Keep the dough in the fridge for at least an hour, but preferrably longer, until it’s pretty hard. Then, pull it out and stick it between two flat sheets of saran wrap. Using a cold bottle of wine (because I don’t have a rolling pin, plus the wine stays cold which helps keep the dough cold), roll the dough out until it’s a 12-inch diameter circle-ish shape. You’ll end up having to unpeel and reposition the saran wrap so that it doesn’t stick to itself and prevent the dough from rolling out.

THEN!!! Keeping the saran wrap on the dough, put it on a cookie sheet and stick it in the freezer for about three minutes or so. Any longer and it will harden into the shape of the sweet potato fries you got from Trader Joes, and then you’ll have to wait for it to thaw when you’re ready to put it in the pie dish (p.s., those fries are friggin DEE-lish, and if you haven’t tried them yet, then you must drop everything immediately and rectify the situation).

Take it out, remove the top layer of saran wrap, and cut a niiiiice 12-inch circle. I used a bowl in my kitchen for a guide cut around it. Get rid of the excess dough, and keeping the circle on the bottom layer of saran wrap, turn it over into the pie dish. At this point, I won’t even try to advise you on what to do because I was such a failure, but…..I gently pressed the dough down into the shape of the 9-inch pie dish, leaving the saran wrap on until it was settled. Then, I peeled off the wrap, folded the edge under, and tried to make it pretty. As you can see from the pictures, that didn’t really happen. To keep my second crust from collapsing, I actually molded part of the edge under the rim of the pie dish, to give it some grip. I’m sure that’s a cooking no-no, but it did the trick.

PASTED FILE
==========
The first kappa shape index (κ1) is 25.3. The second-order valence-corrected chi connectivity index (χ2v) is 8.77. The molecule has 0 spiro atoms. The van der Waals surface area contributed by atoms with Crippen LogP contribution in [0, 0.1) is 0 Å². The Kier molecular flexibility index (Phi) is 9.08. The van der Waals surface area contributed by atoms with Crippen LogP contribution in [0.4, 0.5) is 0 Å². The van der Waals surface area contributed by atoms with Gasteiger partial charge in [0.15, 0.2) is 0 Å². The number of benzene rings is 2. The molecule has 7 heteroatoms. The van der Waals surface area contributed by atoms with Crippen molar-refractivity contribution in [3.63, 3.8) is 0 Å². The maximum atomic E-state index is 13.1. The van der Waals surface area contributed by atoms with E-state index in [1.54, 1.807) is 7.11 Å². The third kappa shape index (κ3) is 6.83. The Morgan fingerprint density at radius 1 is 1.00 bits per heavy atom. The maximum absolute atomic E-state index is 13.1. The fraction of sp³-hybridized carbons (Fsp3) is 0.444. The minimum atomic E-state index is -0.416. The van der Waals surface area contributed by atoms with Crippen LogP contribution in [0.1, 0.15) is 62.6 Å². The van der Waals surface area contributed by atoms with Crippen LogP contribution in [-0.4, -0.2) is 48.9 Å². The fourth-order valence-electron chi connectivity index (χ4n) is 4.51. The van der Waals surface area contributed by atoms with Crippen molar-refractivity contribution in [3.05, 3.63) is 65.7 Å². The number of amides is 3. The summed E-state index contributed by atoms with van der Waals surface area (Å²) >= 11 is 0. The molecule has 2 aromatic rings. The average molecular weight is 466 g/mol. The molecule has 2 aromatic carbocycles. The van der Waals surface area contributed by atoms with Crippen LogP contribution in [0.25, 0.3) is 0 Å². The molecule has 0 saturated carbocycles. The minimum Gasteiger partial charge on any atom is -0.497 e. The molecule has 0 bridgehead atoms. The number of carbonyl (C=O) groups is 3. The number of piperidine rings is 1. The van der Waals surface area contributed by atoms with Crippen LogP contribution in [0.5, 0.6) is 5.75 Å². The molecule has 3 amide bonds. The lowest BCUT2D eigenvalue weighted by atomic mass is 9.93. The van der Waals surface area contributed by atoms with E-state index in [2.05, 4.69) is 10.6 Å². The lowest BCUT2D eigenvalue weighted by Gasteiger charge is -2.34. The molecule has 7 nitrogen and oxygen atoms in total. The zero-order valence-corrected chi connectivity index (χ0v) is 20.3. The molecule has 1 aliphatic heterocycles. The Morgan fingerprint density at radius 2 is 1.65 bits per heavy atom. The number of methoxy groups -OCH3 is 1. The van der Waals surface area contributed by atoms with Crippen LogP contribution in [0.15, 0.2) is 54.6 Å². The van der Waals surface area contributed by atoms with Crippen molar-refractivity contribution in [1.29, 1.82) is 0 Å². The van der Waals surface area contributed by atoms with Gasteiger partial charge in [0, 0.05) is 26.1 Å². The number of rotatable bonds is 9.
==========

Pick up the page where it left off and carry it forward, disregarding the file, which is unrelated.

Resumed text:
FINALLY, put the crust back in the fridge for a while, until it hardens up again. THAT’s when you start your maple cream pie filling. I didn’t deviate from the Smitten Kitchen description for this one, so I won’t repeat it. Here’s the link again, just in case. The only thing I changed was that I didn’t strain the filling through a mesh strainer because I’m lazy and it seems like a ridiculous waste of time and effort. Also, when I added the cream to the maple syrup, it was so cold that it froze the bubbles in the syrup and I ended up with this tangle of hardened maple stuck to my spoon. I panicked and screeched at Dave to make an emergency trip to get more cream, but he remained calm and told me that the maple would probably re-melt once everything got heated up. Whaddya know, he was right – it just took a couple of extra minutes. Still, he went out to the store and got me more cream, just in case. AWWWWWWWWWWWWWWWWWWWWWWWWWW.

One more thing: the pan that had the maple syrup and cream in it…well, let’s just say that you’re a fool if you don’t put your entire face in it and lick it out after you’re done mixing the pie filling. Holy em-effing eff, it’s amazing.

And….that was a lot of text with no pictures, for which I apologize.